The Elf was designed to appeal to older “Buick and Oldsmobile” customers, with a miniature vertical grille, leather interior and a strange projecting trunk that pretty much ruined the Mini’s perfectly cute lines
A luxury Mini blessed with marginally greater trunk space and an improved interior, the Riley Elf (along with its Wolseley Hornet stablemate) debuted in 1961, the duo being differentiated by contrasting chromed grilles in each marque’s traditional style and Read More
This Aston seems to have been banged around more than Drea de Matteo’s character on “The Sopranos”
This competition-modified DB2/4 Mk I was supplied new to Lawrence & Hilton Ltd. of Blackpool, and spent much of its life in the Sussex area. A list of the car’s competition successes is highlighted by class first places at the Curborough Sprint in 1992, 1993 and 1994, the Goodwood Sprint in 1994 and Read More
The McLaren F1 is a wreck just waiting to happen – while names can’t be named, over a dozen cars were crashed by their over-exuberant owners soon after delivery
The idea of creating the ultimate and most exciting road car was conceived as early as 1988. Following a meeting of minds led by designer Gordon Murray, McLaren declared its intention to build the F1 using technology generated in its Formula Read More
This car was bought over the phone, bringing to mind a favorite jest of one of my good friends:
The new Aston Martin DB6 was introduced at the 1965 London Motor Show as a distinctively restyled development of the successful DB4 and DB5 model ranges. The flat transom Kamm-tail topped by an integral spoiler attracted much comment, and although the new bodyshell was only 17 pounds heavier than its predecessor, Read More
At a time when a Corvette cost just $8,000, convertible Interceptors were $25,000. It’s no wonder Jensen Motors Ltd. bit the dust.
In 1931 brothers Alan and Richard Jensen opened a coachwork factory in West Bromwich, U.K., which supplied many British car manufacturers. Four years later, they built the first Jensen on a Wolseley Hornet chassis. Edsel Ford was enthused at the car and authorized the sale of a Ford Read More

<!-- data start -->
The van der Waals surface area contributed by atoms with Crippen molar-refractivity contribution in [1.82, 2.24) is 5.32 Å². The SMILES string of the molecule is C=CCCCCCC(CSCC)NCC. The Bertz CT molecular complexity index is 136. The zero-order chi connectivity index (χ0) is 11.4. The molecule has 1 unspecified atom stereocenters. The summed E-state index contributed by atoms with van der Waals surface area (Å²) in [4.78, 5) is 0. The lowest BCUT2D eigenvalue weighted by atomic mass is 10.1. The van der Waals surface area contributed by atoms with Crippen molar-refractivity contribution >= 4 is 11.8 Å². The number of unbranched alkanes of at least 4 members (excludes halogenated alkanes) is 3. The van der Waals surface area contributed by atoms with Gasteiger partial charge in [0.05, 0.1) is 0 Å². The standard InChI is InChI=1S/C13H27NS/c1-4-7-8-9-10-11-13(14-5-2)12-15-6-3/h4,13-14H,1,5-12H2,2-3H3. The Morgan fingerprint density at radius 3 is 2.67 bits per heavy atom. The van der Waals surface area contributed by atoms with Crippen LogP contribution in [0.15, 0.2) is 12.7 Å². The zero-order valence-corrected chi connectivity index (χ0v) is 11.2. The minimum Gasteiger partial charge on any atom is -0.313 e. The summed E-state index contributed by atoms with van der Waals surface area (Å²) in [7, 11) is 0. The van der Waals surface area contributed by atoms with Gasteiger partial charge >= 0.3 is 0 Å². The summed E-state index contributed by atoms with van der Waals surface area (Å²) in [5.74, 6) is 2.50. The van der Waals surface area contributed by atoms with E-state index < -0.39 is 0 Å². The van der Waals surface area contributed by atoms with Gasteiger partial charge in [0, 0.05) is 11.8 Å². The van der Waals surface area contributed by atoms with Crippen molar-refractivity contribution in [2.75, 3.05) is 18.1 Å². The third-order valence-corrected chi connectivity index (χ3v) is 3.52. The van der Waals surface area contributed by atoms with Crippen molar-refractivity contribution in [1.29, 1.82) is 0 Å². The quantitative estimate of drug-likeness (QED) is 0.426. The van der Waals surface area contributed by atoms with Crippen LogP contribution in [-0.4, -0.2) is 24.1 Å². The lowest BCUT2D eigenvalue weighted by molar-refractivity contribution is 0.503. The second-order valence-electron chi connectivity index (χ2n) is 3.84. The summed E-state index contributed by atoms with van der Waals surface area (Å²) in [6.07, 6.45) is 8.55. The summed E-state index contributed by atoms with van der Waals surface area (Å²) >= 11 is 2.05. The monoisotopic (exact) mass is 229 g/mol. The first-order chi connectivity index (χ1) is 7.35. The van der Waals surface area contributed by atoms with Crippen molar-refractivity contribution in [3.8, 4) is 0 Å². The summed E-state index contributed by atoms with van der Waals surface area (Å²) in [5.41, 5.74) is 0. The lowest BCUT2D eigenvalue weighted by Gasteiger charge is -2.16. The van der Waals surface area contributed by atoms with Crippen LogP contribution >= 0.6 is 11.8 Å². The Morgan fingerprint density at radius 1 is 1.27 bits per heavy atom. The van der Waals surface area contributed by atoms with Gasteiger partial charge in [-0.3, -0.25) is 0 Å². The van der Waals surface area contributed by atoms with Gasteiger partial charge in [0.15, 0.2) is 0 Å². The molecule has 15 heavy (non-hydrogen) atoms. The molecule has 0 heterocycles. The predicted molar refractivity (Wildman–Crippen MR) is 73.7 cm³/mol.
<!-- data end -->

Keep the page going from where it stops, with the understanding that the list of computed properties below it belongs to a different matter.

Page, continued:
Dropheads were a rare sight new and even scarcer today, with exceedingly handsome styling in the vintage English idiom
The Morgan Motor Company, the oldest independent automobile company on the planet, crafts its unique sports cars in a turn of the century factory in Malvern Link, Worcestershire, England. To this day, Morgans are still built according to vintage coachbuilding traditions in the original facility, established in 1910.
The stately Read More
When a seller lists “a magnet with associated nuts and bolts stuck to it” among the spares offered, it’s time to run for the hills
As described by the seller on eBay Motors: I’m listing this car for a friend. Wow! Super-rare! 1964 Lotus Elan S1. Red with black interior and black convertible top. 44,500 miles showing on the odometer.
This 1964 Lotus Elan has been sitting for years in a Read More
There sat my never-forgotten love from Paris, among common British machinery like Morris Minors and MG Magnettes
The Arnolt Bristol was the obsession of engineer, industrialist, importer, and sports car enthusiast Stanley “Wacky” Arnolt. He made his fortune building marine engines during World War II, and, seeing a market for sports cars in America during the early 1950s, cut a deal with Bristol to use an updated version of its 400 chassis, Read More
There simply isn’t another open sports car from the pre-1950 era, in this price range, that offers the same visual panache along with reasonable mechanical reliability
The Ford Model T put America on wheels, and the T series MG put Americans behind the steering wheels of sports cars. With America’s post-WWII economy booming, MG found itself in the right place at the right time. While Europe was still recovering from the ravages Read More
At the heart of the Speed Six legend was a phenomenal chassis, which led to many original bodies being replaced with lightweight, homemade, “boy-racer” coachwork
The Bentley Speed Six positively shone in long distance endurance racing. At Le Mans in 1929, Woolf Barnato and Tim Birkin stormed to victory at an average speed of 73.62 mph. A year later, the fearless Barnato repeated the performance in the same car, this time accompanied Read More